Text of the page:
What is Rolfing, and is it good for Weightlifters?

By Richard Condon

The notion that body maintenance, such as chiropractic, massage, acupuncture or self-care such as stretching would have a benefit to weightlifters does not seem difficult to accept. But what the devil is Rolfing, and would that be of at least equal benefit as the above-mentioned modalities to the weightlifting community?


In brief, Rolfing works with the connective tissue, or fascia, which is a tough, fibrous, omni-present fabric serving multiple purposes in the human body. Fascia wraps every muscle, bone and organ inside of us, and orchestrates the passage of our nervous systems. In this way, it determines structural relationships between body parts. Sidebends, twists and sagittal plane distortions (excess flexion/extension) are held not so much in the musculature as they are in the fascia. What’s more, global tensional balance resides primarily in the fascial continuum.




Two forces are at play in all physical structures, living or inert: compression and tension.  A brick wall is chiefly compressional; each brick is held in place by the weight of the bricks above.  A very slight tensional force is also generated out in all directions by the very same weight.  A tent is an example of a structure that relies more heavily on tension to maintain its form.  Living bodies, and even their constituents, individual cells, are tensegrity (meaning tension-integrity) structures.  Tensegrity structures are designed to hold up under the demands of movement, but compression structures, while very stable, fare poorly once movement is introduced.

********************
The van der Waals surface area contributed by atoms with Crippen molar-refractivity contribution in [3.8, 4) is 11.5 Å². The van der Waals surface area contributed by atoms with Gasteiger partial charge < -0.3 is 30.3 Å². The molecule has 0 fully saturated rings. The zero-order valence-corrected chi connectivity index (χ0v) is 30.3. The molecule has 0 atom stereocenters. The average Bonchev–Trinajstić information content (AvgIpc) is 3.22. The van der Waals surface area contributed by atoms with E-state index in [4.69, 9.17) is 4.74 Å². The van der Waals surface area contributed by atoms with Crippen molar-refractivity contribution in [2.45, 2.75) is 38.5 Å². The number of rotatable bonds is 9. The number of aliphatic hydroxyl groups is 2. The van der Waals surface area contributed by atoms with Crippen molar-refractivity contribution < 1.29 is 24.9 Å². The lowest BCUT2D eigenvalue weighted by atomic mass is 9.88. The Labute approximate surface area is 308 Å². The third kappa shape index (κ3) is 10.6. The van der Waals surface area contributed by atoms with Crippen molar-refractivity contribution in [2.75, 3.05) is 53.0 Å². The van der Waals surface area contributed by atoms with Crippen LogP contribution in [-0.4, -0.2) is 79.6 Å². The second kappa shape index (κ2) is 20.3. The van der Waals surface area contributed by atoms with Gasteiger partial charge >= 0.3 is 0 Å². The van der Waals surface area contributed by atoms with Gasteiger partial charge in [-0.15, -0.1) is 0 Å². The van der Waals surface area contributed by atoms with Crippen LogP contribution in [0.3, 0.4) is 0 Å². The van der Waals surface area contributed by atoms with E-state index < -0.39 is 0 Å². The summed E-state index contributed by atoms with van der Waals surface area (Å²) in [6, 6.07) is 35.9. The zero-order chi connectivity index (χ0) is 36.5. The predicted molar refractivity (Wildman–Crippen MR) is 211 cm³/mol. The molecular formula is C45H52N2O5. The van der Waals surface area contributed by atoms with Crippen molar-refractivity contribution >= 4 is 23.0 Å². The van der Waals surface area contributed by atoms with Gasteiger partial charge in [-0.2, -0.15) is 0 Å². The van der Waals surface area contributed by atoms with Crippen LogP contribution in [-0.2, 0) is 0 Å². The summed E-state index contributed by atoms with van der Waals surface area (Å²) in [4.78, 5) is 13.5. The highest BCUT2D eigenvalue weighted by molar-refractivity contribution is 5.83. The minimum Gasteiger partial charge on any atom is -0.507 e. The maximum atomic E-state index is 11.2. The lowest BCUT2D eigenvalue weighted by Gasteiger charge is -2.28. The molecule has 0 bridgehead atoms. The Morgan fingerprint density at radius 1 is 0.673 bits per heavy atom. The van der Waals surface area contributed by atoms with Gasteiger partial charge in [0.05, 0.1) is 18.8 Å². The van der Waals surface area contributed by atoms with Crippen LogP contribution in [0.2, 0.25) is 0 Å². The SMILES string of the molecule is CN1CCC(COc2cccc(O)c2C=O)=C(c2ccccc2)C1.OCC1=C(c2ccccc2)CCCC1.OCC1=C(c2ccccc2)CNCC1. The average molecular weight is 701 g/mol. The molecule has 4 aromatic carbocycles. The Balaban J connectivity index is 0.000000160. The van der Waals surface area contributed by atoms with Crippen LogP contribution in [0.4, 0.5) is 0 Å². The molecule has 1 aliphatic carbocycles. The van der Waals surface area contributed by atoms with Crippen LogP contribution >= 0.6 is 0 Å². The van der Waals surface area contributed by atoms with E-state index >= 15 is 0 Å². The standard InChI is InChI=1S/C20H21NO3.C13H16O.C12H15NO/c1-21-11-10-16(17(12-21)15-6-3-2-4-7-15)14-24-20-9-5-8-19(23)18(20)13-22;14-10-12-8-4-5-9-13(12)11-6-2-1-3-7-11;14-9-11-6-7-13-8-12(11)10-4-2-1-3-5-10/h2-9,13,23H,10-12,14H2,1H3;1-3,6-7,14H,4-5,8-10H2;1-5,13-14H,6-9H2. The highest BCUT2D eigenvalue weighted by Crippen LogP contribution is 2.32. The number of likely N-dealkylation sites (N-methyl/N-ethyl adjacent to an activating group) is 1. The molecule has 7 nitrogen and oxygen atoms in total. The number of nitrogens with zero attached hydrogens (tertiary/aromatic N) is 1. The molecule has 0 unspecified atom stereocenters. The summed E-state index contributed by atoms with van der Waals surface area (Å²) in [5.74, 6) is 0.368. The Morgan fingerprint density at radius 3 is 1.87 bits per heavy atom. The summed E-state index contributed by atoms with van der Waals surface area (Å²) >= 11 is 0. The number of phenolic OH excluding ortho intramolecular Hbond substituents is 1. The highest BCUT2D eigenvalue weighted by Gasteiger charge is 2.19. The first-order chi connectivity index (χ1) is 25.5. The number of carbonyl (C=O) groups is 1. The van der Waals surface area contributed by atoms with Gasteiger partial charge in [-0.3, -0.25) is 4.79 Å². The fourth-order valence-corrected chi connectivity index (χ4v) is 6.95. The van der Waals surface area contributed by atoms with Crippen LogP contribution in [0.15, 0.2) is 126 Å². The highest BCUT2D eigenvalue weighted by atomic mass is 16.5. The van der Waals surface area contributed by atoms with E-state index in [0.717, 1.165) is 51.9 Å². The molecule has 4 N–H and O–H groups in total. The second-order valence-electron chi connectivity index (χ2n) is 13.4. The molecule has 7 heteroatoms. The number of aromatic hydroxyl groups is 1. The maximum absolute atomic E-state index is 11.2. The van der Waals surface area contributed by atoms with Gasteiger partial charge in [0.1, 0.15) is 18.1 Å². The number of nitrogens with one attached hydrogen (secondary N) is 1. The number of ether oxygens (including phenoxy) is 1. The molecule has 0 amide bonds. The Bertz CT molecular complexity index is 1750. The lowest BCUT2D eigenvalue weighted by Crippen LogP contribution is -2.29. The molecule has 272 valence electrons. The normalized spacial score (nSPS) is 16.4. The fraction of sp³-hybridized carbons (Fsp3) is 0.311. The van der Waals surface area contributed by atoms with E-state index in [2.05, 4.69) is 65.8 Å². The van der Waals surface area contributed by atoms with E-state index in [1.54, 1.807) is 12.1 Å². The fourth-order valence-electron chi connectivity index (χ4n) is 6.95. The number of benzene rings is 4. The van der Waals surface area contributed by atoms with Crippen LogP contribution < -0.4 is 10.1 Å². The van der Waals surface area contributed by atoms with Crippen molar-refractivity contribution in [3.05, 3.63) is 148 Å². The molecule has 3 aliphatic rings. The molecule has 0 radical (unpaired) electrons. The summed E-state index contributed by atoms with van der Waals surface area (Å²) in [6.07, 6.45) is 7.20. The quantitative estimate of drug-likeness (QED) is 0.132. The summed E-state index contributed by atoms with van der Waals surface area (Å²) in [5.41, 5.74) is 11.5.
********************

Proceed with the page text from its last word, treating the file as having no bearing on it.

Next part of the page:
“Rolfing is a highly effective method of establishing
a more optimum tensional balance.”


Rolfing is the only discipline I am aware of which immediately harnesses the tensegrity model in its consideration of the human body, and the only modality whose primary focus is not on isolated muscles and their function, but on tensional forces playing out along whole-body lines of transmission.

In short, Rolfing is a highly effective method of establishing a more optimum tensional balance that means smoother motion, and less strain on the joints that bring our motion to bear.


A succinct bio: Richard Condon likes to lift weights, and immerse himself in anatomical studies, to further his Rolfing practice. He is somewhat “well-seasoned”, which means he brings 25 years of hands-on experience to every session.  If you are a weightlifter, and especially if you lift for Team Danny Casey, he wants you to kick butt. ◼

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